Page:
At this luncheon, Mr. Temba Nolutshungu will discuss the Free Market Foundation's Khaya Lam Project in South Africa. Khaya Lam means "My House," and the project is titling apartheid-era properties in which black families had and still have occupation rights but have lacked title deeds.

The Khaya Lam Project is a living example of a truth expressed by Sir John Templeton: “Property rights are essential for human rights.” This project is unlocking freedoms that have been denied to black South Africans for more than a century. The Khaya Lam project has already provided resources to carry out the conversion of some of these properties — out of an estimated 5 to 7 million that are eligible countrywide — to freehold title ownership in the hands of beneficiaries.


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Temba Nolutshungu is the director of Atlas Network partner organization the Free Market Foundation in South Africa, which was recently a finalist for Atlas Network’s prestigious $100,000 Templeton Freedom Award. Temba leads the foundation's Khaya Lam (“My house”) land reform project, which helps victims of apartheid obtain legal title of their homes.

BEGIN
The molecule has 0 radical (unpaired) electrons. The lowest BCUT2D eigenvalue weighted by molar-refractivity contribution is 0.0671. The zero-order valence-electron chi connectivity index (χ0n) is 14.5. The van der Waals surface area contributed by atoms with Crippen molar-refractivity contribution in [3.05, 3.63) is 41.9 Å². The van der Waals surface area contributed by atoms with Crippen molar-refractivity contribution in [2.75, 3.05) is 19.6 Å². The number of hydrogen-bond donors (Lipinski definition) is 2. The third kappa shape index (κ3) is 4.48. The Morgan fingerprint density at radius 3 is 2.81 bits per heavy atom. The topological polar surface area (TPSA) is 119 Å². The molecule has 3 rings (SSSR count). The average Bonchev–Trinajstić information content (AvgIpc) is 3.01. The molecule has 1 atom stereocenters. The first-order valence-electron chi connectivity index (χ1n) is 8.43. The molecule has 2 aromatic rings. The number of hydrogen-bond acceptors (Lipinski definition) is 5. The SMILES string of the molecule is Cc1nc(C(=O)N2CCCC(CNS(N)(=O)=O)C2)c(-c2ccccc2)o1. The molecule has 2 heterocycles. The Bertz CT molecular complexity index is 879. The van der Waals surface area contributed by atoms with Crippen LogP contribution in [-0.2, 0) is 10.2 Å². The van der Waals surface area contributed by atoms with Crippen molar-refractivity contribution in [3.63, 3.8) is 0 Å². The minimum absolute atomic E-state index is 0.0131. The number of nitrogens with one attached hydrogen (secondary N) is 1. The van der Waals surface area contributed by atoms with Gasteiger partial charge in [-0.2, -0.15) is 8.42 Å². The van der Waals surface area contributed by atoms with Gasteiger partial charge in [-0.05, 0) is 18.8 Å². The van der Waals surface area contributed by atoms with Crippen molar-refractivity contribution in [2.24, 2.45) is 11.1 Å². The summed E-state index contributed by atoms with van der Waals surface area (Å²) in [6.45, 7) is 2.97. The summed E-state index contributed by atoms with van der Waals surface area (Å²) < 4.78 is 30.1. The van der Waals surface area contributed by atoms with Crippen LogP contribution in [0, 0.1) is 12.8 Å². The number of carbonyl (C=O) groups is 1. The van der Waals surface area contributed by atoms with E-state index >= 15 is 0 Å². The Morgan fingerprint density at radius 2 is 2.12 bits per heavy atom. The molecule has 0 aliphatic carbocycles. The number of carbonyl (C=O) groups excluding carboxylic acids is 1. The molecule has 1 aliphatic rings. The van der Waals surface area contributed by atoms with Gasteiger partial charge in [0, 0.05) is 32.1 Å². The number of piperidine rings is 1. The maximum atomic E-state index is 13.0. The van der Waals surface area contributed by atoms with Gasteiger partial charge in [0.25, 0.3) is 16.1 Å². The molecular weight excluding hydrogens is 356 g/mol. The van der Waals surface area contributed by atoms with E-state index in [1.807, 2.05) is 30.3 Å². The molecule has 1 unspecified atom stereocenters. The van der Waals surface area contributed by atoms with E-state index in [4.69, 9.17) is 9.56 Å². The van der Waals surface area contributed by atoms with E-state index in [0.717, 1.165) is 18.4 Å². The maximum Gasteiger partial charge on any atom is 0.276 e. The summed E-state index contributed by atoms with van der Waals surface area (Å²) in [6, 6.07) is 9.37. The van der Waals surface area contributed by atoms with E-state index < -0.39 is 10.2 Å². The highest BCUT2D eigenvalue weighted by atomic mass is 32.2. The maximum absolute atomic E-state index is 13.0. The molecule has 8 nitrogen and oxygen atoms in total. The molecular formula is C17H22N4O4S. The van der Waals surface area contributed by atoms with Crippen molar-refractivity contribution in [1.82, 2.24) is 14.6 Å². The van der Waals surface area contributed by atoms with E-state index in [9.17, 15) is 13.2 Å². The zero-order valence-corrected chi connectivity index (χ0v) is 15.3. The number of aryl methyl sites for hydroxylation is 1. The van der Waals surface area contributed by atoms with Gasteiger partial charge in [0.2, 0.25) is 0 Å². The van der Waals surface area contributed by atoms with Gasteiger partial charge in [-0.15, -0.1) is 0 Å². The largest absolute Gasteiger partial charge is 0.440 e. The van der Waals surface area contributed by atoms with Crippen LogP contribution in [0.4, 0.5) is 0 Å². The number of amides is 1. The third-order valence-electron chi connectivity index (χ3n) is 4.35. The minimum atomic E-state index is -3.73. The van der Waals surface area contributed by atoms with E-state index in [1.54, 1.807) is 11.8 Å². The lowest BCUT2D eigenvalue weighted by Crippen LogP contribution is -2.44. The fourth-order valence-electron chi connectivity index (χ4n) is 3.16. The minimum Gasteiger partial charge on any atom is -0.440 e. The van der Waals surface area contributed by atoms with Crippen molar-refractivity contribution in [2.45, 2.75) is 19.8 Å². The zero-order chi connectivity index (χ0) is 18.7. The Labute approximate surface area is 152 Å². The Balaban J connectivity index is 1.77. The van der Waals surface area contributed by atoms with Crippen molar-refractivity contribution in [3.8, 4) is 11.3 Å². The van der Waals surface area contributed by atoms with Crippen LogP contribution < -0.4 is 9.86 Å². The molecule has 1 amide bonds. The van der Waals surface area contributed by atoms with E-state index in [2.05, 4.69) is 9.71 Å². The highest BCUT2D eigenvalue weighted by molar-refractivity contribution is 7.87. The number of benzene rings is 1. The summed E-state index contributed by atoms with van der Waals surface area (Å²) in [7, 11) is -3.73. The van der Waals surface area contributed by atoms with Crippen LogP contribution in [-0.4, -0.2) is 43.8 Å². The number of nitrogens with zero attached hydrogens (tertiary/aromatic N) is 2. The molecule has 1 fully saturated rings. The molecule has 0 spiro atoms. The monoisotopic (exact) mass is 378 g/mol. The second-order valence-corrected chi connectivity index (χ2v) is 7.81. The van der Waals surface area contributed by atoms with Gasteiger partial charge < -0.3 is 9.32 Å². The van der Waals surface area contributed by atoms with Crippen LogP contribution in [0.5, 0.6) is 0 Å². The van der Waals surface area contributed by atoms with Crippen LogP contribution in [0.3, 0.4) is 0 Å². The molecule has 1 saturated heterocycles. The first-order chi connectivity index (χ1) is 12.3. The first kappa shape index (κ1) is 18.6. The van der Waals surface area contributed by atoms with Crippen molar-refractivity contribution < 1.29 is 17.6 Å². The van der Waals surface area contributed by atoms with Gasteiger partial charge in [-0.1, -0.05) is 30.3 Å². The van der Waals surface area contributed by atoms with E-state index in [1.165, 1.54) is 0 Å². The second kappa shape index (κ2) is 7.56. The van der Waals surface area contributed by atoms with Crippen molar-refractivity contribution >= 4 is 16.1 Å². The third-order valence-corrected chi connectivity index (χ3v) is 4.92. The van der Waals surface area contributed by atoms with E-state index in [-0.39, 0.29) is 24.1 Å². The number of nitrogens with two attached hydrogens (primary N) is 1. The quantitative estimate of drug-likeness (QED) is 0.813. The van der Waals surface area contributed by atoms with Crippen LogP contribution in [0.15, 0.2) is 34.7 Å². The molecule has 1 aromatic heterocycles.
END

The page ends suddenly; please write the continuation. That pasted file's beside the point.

Nolutshungu is chairman of the Langa Heritage Foundation, and trustee of the Helen Suzman Foundation, as well as several other bodies, including the Cape Town Carnival. He is a past director of the Victoria & Alfred Waterfront and Langeberg Holdings Ltd.

His political background is rooted in the struggle against apartheid in South Africa. In the early 1970s he was a pioneer activist of the black consciousness movement. He was detained twice under the Terrorism and General Law Amendment Acts and kept in solitary confinement. The influence of his personal experiences is manifested in his writings and interventions in debates on public policy and generally fires his determination to contribute to the enhancement of the individual liberties of all people.

Nolutshungu has attended conferences and presented papers in many countries, including South Africa, Germany, Austria, Chile, the United Kingdom, the Philippines, the U.S., the former Czechoslovakia, Russia, Kenya, Tanzania, Zambia, and Mauritius.